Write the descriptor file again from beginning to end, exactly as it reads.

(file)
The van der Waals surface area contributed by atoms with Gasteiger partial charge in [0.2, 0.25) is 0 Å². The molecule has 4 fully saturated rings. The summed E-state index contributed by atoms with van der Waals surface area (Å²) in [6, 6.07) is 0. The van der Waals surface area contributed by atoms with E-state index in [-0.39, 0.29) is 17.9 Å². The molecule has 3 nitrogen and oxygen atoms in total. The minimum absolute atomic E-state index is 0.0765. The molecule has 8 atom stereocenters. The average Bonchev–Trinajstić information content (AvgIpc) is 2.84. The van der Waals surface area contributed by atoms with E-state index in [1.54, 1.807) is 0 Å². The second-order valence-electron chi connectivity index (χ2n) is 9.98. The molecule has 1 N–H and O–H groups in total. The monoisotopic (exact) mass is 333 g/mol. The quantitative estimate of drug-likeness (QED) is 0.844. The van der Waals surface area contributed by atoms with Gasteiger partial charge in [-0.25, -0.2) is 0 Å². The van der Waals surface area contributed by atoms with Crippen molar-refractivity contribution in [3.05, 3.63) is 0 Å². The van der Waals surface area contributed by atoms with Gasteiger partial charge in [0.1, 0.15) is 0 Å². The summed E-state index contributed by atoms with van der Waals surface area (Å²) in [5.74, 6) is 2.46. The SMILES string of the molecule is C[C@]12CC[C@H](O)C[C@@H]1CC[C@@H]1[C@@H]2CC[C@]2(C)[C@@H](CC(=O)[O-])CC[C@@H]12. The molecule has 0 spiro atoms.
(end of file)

The van der Waals surface area contributed by atoms with Gasteiger partial charge in [0.2, 0.25) is 0 Å². The molecule has 4 fully saturated rings. The summed E-state index contributed by atoms with van der Waals surface area (Å²) in [6, 6.07) is 0. The van der Waals surface area contributed by atoms with E-state index in [-0.39, 0.29) is 17.9 Å². The molecule has 3 nitrogen and oxygen atoms in total. The minimum absolute atomic E-state index is 0.0765. The molecule has 8 atom stereocenters. The average Bonchev–Trinajstić information content (AvgIpc) is 2.84. The van der Waals surface area contributed by atoms with E-state index in [1.54, 1.807) is 0 Å². The second-order valence-electron chi connectivity index (χ2n) is 9.98. The molecule has 1 N–H and O–H groups in total. The monoisotopic (exact) mass is 333 g/mol. The quantitative estimate of drug-likeness (QED) is 0.844. The van der Waals surface area contributed by atoms with Gasteiger partial charge in [-0.25, -0.2) is 0 Å². The van der Waals surface area contributed by atoms with Crippen molar-refractivity contribution in [3.05, 3.63) is 0 Å². The van der Waals surface area contributed by atoms with Gasteiger partial charge in [0.1, 0.15) is 0 Å². The summed E-state index contributed by atoms with van der Waals surface area (Å²) in [5.74, 6) is 2.46. The SMILES string of the molecule is C[C@]12CC[C@H](O)C[C@@H]1CC[C@@H]1[C@@H]2CC[C@]2(C)[C@@H](CC(=O)[O-])CC[C@@H]12. The molecule has 0 spiro atoms.